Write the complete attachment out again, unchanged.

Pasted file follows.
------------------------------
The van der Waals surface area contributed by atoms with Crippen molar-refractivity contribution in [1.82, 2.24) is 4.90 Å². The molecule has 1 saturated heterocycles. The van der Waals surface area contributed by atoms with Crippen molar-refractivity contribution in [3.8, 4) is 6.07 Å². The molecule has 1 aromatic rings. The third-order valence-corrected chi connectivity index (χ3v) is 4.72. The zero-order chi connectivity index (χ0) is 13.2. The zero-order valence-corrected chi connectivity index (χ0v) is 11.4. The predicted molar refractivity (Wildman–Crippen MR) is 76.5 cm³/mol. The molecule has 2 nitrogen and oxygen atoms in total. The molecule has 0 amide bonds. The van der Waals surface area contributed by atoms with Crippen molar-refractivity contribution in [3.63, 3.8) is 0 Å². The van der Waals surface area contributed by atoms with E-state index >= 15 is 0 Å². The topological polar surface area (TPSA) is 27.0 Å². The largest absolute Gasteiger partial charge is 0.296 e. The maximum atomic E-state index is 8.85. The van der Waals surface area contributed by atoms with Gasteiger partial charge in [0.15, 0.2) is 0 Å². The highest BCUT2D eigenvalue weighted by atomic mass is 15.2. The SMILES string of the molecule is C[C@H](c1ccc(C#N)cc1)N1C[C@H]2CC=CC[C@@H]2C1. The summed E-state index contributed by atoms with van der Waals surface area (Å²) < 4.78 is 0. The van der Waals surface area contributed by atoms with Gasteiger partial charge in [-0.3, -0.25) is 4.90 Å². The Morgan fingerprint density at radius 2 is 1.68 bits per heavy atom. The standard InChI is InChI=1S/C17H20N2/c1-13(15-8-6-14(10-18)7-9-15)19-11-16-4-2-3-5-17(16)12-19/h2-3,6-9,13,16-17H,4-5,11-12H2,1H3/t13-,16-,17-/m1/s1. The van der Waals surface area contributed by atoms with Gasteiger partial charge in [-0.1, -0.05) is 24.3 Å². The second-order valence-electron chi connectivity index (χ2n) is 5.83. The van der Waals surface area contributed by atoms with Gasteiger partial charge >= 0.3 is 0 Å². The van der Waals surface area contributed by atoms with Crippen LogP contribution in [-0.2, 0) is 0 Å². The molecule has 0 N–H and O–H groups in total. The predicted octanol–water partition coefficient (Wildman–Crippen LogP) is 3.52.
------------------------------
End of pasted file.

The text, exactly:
The van der Waals surface area contributed by atoms with Crippen molar-refractivity contribution in [1.82, 2.24) is 4.90 Å². The molecule has 1 saturated heterocycles. The van der Waals surface area contributed by atoms with Crippen molar-refractivity contribution in [3.8, 4) is 6.07 Å². The molecule has 1 aromatic rings. The third-order valence-corrected chi connectivity index (χ3v) is 4.72. The zero-order chi connectivity index (χ0) is 13.2. The zero-order valence-corrected chi connectivity index (χ0v) is 11.4. The predicted molar refractivity (Wildman–Crippen MR) is 76.5 cm³/mol. The molecule has 2 nitrogen and oxygen atoms in total. The molecule has 0 amide bonds. The van der Waals surface area contributed by atoms with Crippen molar-refractivity contribution in [3.63, 3.8) is 0 Å². The van der Waals surface area contributed by atoms with E-state index >= 15 is 0 Å². The topological polar surface area (TPSA) is 27.0 Å². The largest absolute Gasteiger partial charge is 0.296 e. The maximum atomic E-state index is 8.85. The van der Waals surface area contributed by atoms with Gasteiger partial charge in [0.15, 0.2) is 0 Å². The highest BCUT2D eigenvalue weighted by atomic mass is 15.2. The SMILES string of the molecule is C[C@H](c1ccc(C#N)cc1)N1C[C@H]2CC=CC[C@@H]2C1. The summed E-state index contributed by atoms with van der Waals surface area (Å²) < 4.78 is 0. The van der Waals surface area contributed by atoms with Gasteiger partial charge in [-0.3, -0.25) is 4.90 Å². The Morgan fingerprint density at radius 2 is 1.68 bits per heavy atom. The standard InChI is InChI=1S/C17H20N2/c1-13(15-8-6-14(10-18)7-9-15)19-11-16-4-2-3-5-17(16)12-19/h2-3,6-9,13,16-17H,4-5,11-12H2,1H3/t13-,16-,17-/m1/s1. The van der Waals surface area contributed by atoms with Gasteiger partial charge in [-0.1, -0.05) is 24.3 Å². The second-order valence-electron chi connectivity index (χ2n) is 5.83. The van der Waals surface area contributed by atoms with Gasteiger partial charge >= 0.3 is 0 Å². The van der Waals surface area contributed by atoms with Crippen LogP contribution in [-0.2, 0) is 0 Å². The molecule has 0 N–H and O–H groups in total. The predicted octanol–water partition coefficient (Wildman–Crippen LogP) is 3.52.